Participant
    Member

    The ants are most likely what we call fire ants in the South.  They are very aggressive and attack by the hundreds or thousands if you disturb their mound.  Watch for the mounds and do not disturb them.  The only way to avoid the “wildness” is to stay in town.  The mosquitos are why I do not bow hunt.  I just cannot sit motionless for hours in a tree stand being drained  and covered with nickel to quarter sized welps.  Be glad it is dry where you are so at least you are not covered in mosquitos.  Im with Strikey mate, you are just going to have to toughen up a bit or do your shooting at an indoor range.

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    Paulcat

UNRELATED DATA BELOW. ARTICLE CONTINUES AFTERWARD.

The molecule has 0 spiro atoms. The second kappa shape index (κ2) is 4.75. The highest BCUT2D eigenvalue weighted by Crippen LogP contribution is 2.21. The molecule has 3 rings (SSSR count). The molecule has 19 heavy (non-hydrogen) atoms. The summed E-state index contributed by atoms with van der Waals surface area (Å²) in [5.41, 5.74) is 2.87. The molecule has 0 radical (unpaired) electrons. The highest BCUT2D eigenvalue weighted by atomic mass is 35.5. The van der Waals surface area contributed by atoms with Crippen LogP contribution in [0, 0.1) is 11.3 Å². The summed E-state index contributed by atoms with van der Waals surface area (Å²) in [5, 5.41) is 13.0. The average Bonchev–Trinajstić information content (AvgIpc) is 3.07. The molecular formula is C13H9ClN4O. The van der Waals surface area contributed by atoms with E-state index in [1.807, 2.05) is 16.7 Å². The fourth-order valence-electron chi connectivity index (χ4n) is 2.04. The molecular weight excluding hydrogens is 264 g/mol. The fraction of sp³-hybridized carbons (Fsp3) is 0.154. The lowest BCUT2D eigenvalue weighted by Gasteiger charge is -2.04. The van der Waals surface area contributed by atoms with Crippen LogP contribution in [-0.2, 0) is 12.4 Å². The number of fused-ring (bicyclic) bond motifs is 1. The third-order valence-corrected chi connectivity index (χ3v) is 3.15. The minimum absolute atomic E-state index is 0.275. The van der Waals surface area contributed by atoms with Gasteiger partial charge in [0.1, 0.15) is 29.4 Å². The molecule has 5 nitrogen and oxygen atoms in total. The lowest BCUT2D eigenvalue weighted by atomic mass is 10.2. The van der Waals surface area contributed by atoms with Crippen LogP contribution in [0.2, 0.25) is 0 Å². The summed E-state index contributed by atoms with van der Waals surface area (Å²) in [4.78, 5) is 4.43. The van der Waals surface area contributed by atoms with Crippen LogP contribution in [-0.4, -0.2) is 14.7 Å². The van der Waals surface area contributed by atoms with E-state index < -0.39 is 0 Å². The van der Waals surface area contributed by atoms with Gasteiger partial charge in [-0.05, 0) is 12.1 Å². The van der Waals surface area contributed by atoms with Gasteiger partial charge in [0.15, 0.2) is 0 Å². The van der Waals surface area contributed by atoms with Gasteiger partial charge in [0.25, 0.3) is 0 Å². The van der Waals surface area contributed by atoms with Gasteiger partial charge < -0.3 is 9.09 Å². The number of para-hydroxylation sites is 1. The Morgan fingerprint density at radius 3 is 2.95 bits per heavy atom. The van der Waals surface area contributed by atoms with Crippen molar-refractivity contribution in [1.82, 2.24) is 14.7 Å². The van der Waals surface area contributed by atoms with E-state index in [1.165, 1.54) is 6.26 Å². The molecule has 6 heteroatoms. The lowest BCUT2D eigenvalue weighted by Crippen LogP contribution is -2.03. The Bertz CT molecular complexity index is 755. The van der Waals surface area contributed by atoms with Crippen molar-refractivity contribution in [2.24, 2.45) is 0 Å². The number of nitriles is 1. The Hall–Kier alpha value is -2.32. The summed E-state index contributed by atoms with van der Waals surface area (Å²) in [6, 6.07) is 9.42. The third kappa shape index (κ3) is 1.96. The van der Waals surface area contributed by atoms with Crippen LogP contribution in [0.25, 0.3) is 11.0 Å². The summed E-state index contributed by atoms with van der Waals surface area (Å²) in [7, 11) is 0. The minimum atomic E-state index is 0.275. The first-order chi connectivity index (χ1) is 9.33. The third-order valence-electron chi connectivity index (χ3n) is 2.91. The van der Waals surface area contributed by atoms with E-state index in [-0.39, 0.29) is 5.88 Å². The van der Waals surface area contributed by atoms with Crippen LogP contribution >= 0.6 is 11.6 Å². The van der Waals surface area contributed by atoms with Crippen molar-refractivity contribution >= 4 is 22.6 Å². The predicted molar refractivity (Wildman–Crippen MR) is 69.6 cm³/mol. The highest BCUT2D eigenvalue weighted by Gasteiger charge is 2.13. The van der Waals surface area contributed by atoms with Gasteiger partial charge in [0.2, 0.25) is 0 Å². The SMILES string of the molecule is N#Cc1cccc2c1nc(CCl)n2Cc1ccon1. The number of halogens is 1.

Participant
    Member

    “Strikey”Mate, sounds like you need a cup of cement to harden up a bit, out here in Oz we have to deal with Brown snakes, Tiger snakes, Black snakes, Deaf Adders, if you are near the coast in QLD we have Taipans ( nasty buggers ) and all of these are some of the most venomous snakes in the world, then there is the Bull ants you don’t want to get bitten by one of these, from personal experience it is PAINFUL, and spiders there is also a nasty collection of these,Redbacks, Mouse spiders, Funnelweb spiders ( if bitten by one of these your prospects are not good) plus a whole lot of other bugs and ticks that want to make life miserable for you but you can bet I love being out bush and getting away from civilization.

    
Strikey,you forgot to mention drop bears and bunyips.

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    Strikey
    Participant
    Member

    “Paulcat”